Director Beeban Kidron is best known for directing Bridget Jones’s Diary: The Edge of Reason. But Kidron’s new documentary, InRealLife, sees her graduate from granny pants and supermarket wine to provide an incisive analysis of technology in the modern world and the negative consequences of growing up surrounded by technology.
Picturehouse celebrated the release with a Q&A hosted by Jon Snow, held at the Brixton Ritzy and broadcast live around the country. At the launch Kidron was keen to convey that she is not ‘anti-technology’, though she is concerned about issues including the obfuscation of data collection by sites such as Facebook, and the addictive nature of many devices.
I chatted with Beeban later, and she explained that she first started having reservations about technology after observing that ‘people were behaving like zombies a bit…in buses, the street, even in my kitchen they were head down and wholly occupied elsewhere…I wondered what that meant for relationships’. Indeed, one young woman in InRealLife seems to have a stronger bond to her phone than to the individuals it enables her to communicate with, suggesting that Kidron has not found her worries unfounded.
Yet her continuing enthusiasm for technology is evident, especially when she relates her pleasure at first owning a webcam: ‘the excitement was massive, only to discover that there were only three people we knew…who also had one so its use was limited!’ Of course, such tools were vital in making InRealLife, as evidenced by the fact that one of the film’s experts appears in a Skype frame. This demonstrates how bound up our lives are with technology; it is too late to go back, but as Kidron advocates we must go forward with a more challenging and critical attitude.
The film’s most positive story is that of Tom, a closeted gay teen conducting a secret relationship via instant messaging and video chat services. For Tom the capabilities of the internet provided a place where he could be honest about his identity, and enabled him to find companionship. His story brings balance to a film which largely illuminates the ways in which extensive internet use can be detrimental to a person’s life.
One young man explains how a fixation with online pornography has rendered him unable to make emotional connections with women he knows. Throughout, the teenagers and adults featured are remarkably frank, and their stories can be both desperately sad and shocking.
A breadth of coverage was one of Kidron’s aims, and a desire to ‘show a range of technologies, people, geographies and class[es]’ motivated her decisions concerning who to include in the film, having met hundreds of young adults during its gestation. She’s not afraid to criticise the final product, lamenting ‘my great sadness is that because I had to drop a young woman for personal reasons (her’s not mine)…issues specifically faced by young woman are underrepresented’.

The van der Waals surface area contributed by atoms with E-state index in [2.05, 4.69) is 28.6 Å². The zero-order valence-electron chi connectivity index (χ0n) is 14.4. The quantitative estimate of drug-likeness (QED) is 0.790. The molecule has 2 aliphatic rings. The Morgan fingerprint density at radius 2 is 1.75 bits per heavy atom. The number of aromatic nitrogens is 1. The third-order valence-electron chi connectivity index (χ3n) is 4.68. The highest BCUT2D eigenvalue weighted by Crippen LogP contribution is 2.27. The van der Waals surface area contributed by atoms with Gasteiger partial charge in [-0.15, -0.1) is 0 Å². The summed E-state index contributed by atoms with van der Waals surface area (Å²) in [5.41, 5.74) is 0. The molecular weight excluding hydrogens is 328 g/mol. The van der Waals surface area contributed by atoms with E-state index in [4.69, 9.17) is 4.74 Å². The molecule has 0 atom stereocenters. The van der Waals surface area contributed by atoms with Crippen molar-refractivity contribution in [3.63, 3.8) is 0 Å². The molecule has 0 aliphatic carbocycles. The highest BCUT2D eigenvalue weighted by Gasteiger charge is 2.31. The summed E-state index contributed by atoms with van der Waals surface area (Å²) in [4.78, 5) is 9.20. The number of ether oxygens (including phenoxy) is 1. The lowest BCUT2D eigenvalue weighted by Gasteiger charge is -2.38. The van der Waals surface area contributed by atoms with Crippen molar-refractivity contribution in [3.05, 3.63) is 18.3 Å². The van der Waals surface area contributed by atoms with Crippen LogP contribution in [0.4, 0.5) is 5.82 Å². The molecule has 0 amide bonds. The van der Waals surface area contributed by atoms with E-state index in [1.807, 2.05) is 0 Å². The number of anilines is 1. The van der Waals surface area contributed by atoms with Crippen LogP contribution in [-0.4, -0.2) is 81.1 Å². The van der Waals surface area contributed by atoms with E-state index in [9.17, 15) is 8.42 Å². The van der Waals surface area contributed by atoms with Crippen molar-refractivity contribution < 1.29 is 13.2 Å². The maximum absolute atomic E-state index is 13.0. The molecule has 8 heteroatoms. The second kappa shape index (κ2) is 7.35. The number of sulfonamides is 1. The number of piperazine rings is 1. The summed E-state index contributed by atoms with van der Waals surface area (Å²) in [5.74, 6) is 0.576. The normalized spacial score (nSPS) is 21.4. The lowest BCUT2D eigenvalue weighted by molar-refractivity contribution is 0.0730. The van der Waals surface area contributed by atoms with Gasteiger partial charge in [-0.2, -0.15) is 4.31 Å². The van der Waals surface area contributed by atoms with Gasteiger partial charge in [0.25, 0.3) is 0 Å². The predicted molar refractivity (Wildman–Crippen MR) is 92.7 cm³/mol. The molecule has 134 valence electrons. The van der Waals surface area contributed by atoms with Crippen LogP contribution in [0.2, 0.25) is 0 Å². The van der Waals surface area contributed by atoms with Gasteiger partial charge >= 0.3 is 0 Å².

A less warranted criticism came from Empire magazine. In the meagre 50 words of InRealLife coverage, the reviewer trivialised the issues Kidron addresses, and claimed ‘this feels more like a pitch for a series than a coherent thesis’. It’s true that the film raises as many questions as it answers, but the relative newness of the internet and its growing prevalence in our daily lives means that our relationship to it is still developing. Kidron has provoked awareness to worthwhile concerns, but as yet these are not finite, so there is no conclusion for the film to document.
Speaking from Brixton, Kidron stated that with InRealLife she wished to ‘start a conversation’ challenging modern relationships to the digital world. One Oxford viewer tweeted ‘so what needs to happen?’, and Kidron responded by advocating self-regulation of our behaviours concerning the use of the internet and internet-enabled devices. She also has demands to make of corporations such as Google and Apple, who are among a group of influential companies who declined to be interviewed for the film: ‘I think [the values of the internet] should be no different from the collective values we have designed for off line life, and that there should be absolute transparency about data and how it is gathered and disseminated’.
InRealLife is an eye-opening educational experience for those using the internet in an ignorant manner, and is encouraging for anyone already questioning their online behaviour. John Carr’s suggestion that InRealLife be ‘compulsory viewing’ for parents and teens may seem drastic, but Kidron’s film gives us some of the knowledge we need to make informed decisions about how we live in the modern world.
Despite her successful background in TV and film drama, Beeban has almost exclusively directed documentaries during the last ten years. When I asked her what will come next she professed a love of both mediums: ‘[I] intend to do both, but as I get older I get more radical and want to ask more immediate questions. Having said that I plan to do a drama next year’. But it won’t be the recently announced adaptation of Helen Fielding’s new Bridget Jones’ novel, Mad About the Boy, as although Kidron ‘loved’ working with the Bridget cast, she wants to do ‘something more personal’ next. Watch this space.
PHOTOS// theguardian, realscreen, bfi